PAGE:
U.S. business lobby urges action on fast-track trade power

WASHINGTON Wed Jan 8, 2014 12:51pm EST

United States Chamber of Commerce President and CEO Thomas Donohue delivers his annual State of American Business address in Washington January 10, 2013. REUTERS/Gary Cameron

United States Chamber of Commerce President and CEO Thomas Donohue delivers his annual State of American Business address in Washington January 10, 2013.

Credit: Reuters/Gary Cameron

WASHINGTON (Reuters) - The U.S. Chamber of Commerce on Wednesday urged Congress to give the White House authority to fast-track international trade agreements and said major deals in the pipeline could stumble without the measure.

Trade Promotion Authority legislation, which is expected to be presented this week with bipartisan support, would let the White House put trade agreements before Congress for an up or down vote without amendments.

The Chamber's president, Thomas Donohue, urged quick approval of the bill, given that major accords are being negotiated with Pacific Rim and European trading partners.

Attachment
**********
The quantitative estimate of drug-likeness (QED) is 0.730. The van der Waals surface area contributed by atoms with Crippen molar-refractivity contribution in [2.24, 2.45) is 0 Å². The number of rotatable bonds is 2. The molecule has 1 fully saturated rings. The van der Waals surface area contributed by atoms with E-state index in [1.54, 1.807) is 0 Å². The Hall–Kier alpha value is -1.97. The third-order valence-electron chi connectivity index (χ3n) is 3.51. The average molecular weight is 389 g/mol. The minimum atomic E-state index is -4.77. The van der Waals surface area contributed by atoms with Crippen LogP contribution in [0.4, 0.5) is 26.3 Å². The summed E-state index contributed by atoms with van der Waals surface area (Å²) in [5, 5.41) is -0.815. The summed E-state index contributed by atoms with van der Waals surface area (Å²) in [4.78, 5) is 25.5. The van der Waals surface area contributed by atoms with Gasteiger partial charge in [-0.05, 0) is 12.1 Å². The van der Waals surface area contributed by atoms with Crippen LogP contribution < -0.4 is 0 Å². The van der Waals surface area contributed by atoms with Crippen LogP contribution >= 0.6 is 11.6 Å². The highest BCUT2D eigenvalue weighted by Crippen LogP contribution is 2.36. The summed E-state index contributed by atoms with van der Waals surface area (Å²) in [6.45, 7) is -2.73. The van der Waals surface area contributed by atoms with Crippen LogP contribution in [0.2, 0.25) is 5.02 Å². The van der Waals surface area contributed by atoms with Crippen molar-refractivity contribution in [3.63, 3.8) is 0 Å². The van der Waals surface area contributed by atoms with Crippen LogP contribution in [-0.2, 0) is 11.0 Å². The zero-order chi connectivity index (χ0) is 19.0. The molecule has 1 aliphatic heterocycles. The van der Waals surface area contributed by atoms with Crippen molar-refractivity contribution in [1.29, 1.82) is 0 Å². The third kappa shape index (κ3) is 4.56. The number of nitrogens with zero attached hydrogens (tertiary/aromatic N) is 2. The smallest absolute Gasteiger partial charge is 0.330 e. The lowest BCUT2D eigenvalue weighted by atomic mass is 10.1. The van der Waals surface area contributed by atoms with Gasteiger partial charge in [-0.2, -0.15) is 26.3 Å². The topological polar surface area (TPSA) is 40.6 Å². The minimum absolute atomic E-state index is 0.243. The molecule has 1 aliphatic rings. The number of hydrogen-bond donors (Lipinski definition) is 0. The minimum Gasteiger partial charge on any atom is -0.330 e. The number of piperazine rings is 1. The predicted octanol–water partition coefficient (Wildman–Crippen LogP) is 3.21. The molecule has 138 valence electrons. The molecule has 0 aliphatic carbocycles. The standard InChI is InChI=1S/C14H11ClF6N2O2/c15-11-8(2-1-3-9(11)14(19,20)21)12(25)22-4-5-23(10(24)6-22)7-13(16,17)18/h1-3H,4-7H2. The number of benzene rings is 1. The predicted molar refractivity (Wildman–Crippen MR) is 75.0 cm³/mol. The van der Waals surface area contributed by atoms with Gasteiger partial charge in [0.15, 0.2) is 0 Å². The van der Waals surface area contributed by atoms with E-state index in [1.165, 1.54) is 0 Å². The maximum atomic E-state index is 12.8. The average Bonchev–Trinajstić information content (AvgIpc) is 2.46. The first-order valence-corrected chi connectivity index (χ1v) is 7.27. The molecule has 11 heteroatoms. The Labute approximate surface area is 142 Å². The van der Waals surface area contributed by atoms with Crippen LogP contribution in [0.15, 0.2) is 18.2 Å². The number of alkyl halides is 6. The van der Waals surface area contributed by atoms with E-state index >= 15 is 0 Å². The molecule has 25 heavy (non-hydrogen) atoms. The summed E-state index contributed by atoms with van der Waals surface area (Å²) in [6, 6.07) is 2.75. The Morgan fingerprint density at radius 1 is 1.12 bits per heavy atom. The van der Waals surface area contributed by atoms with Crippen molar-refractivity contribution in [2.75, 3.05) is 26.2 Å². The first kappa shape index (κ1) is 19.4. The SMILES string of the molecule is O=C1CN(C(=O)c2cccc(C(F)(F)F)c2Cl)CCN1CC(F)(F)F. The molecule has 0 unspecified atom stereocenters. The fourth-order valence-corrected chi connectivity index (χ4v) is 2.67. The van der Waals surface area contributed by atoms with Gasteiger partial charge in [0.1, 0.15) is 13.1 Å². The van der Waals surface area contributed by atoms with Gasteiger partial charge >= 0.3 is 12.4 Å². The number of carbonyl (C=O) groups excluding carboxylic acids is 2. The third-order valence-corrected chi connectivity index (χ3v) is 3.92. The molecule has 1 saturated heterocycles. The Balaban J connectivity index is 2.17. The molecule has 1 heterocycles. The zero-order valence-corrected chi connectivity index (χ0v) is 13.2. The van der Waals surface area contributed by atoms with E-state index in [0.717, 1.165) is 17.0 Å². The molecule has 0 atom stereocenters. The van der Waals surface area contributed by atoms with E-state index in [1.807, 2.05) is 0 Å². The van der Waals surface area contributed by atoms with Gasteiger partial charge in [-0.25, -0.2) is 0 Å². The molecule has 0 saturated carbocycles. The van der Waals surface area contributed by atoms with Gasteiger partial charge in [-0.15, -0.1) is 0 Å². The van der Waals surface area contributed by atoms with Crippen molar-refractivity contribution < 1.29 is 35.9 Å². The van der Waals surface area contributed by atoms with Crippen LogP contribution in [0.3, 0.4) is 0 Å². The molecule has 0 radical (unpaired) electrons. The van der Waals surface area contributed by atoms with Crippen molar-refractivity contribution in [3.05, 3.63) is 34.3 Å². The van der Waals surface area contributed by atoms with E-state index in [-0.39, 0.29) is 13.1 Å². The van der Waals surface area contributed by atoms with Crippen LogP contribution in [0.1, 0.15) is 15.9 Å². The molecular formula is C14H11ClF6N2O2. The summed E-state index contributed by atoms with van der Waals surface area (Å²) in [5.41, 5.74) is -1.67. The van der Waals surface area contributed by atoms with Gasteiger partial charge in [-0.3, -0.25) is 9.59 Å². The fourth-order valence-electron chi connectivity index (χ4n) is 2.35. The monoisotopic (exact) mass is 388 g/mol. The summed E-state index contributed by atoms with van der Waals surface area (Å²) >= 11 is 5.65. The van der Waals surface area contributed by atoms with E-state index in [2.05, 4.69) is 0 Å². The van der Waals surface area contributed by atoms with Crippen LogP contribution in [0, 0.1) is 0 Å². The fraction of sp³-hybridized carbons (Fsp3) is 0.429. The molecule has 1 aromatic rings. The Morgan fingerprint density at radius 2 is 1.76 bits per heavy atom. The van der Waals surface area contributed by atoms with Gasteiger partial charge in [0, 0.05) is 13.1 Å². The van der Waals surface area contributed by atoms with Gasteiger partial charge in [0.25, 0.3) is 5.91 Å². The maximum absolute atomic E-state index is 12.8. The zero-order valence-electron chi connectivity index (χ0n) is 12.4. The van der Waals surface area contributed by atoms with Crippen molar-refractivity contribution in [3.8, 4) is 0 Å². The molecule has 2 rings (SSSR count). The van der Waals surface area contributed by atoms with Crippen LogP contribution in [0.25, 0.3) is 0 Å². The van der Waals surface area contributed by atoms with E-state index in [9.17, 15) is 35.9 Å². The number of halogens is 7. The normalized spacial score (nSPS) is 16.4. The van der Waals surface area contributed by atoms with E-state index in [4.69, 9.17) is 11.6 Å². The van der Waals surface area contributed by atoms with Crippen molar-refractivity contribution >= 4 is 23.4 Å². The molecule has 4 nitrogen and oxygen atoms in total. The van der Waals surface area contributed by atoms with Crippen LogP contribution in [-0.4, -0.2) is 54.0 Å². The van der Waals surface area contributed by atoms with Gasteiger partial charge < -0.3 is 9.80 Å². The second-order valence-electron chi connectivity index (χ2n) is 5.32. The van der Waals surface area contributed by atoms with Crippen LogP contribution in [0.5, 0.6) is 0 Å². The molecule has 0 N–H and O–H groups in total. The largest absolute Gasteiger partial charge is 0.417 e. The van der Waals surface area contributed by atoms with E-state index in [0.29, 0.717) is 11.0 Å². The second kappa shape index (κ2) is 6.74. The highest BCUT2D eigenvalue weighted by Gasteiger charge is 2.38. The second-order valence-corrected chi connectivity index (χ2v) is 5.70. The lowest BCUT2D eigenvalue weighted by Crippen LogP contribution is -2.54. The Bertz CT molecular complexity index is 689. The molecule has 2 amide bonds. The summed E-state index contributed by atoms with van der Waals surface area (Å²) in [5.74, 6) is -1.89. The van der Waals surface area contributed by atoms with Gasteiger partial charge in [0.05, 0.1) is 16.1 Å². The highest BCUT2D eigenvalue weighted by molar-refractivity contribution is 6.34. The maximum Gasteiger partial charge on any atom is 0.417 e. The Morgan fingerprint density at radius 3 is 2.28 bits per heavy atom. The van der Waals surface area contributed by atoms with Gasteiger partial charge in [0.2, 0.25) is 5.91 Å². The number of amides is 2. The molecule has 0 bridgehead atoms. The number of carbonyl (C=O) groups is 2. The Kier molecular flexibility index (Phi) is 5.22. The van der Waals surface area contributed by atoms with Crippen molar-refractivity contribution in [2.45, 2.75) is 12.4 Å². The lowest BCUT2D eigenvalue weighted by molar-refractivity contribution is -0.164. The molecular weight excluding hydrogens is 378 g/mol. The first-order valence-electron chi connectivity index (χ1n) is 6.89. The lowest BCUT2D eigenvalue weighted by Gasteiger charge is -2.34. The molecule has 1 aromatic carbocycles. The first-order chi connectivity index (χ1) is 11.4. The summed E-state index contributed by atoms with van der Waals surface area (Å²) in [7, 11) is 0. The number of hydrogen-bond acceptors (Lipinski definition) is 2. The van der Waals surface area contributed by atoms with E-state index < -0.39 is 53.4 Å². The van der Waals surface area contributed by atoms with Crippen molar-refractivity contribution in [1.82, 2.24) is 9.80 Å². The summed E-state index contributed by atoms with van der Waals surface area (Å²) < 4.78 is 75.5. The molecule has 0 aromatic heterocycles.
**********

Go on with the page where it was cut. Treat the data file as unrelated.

"We are going to do all we can to make the case for approval," Donohue said in an address to lay out 2014 priorities for the Chamber, the country's biggest business lobby group.

Trade deals can lower the cost of goods imported into the United States and boost markets for U.S. exports, but critics express concern about the impact of overseas competition on local workers and industry.

Trade promotion authority is considered essential to secure agreement on the Trans-Pacific Partnership with 11 other Pacific Rim countries and the Transatlantic Trade and Investment Partnership with the European Union, two major trade deals that the United States is negotiating this year. But some lawmakers have complained that fast-tracking would exclude them from the process.

"It will take a little while, but we will get it, the votes are there," Donohue told reporters after his speech.

"If you don't have it, at some point ... the people you are negotiating with are not going to agree to a deal without an understanding of how the Congress will participate."

Agreement on the legislation was reached last month by Democrat Max Baucus, chairman the Senate Finance Committee, which has jurisdiction over trade, the committee's senior Republican, Orrin Hatch, and Representative Dave Camp, the Republican chairman of the House Ways and Means Committee, which also oversees trade issues.

(Reporting by Krista Hughes; Editing by Steve Orlofsky)

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